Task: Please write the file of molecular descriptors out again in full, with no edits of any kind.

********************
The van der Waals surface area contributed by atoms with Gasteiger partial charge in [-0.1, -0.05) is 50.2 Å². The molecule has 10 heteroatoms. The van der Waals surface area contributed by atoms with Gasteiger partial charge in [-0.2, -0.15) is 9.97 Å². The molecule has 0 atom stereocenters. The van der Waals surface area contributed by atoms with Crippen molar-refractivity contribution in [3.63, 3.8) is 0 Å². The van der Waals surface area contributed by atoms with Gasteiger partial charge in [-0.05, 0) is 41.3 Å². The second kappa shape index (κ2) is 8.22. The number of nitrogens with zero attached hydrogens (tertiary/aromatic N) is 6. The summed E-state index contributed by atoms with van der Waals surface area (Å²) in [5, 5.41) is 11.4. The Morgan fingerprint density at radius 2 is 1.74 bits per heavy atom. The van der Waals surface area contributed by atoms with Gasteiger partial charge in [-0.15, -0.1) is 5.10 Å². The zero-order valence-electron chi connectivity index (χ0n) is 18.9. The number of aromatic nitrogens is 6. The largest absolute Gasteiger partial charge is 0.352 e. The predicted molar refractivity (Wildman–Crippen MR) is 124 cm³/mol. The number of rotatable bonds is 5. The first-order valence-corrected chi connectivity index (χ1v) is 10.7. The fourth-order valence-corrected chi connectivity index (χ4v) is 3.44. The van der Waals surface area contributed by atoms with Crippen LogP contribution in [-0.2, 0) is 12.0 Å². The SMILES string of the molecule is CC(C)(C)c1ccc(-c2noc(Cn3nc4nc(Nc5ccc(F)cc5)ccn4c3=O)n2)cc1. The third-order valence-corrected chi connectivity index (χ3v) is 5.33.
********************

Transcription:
The van der Waals surface area contributed by atoms with Gasteiger partial charge in [-0.1, -0.05) is 50.2 Å². The molecule has 10 heteroatoms. The van der Waals surface area contributed by atoms with Gasteiger partial charge in [-0.2, -0.15) is 9.97 Å². The molecule has 0 atom stereocenters. The van der Waals surface area contributed by atoms with Crippen molar-refractivity contribution in [3.63, 3.8) is 0 Å². The van der Waals surface area contributed by atoms with Gasteiger partial charge in [-0.05, 0) is 41.3 Å². The second kappa shape index (κ2) is 8.22. The number of nitrogens with zero attached hydrogens (tertiary/aromatic N) is 6. The summed E-state index contributed by atoms with van der Waals surface area (Å²) in [5, 5.41) is 11.4. The Morgan fingerprint density at radius 2 is 1.74 bits per heavy atom. The van der Waals surface area contributed by atoms with Gasteiger partial charge in [-0.15, -0.1) is 5.10 Å². The zero-order valence-electron chi connectivity index (χ0n) is 18.9. The number of aromatic nitrogens is 6. The largest absolute Gasteiger partial charge is 0.352 e. The predicted molar refractivity (Wildman–Crippen MR) is 124 cm³/mol. The number of rotatable bonds is 5. The first-order valence-corrected chi connectivity index (χ1v) is 10.7. The fourth-order valence-corrected chi connectivity index (χ4v) is 3.44. The van der Waals surface area contributed by atoms with Crippen LogP contribution in [-0.2, 0) is 12.0 Å². The SMILES string of the molecule is CC(C)(C)c1ccc(-c2noc(Cn3nc4nc(Nc5ccc(F)cc5)ccn4c3=O)n2)cc1. The third-order valence-corrected chi connectivity index (χ3v) is 5.33.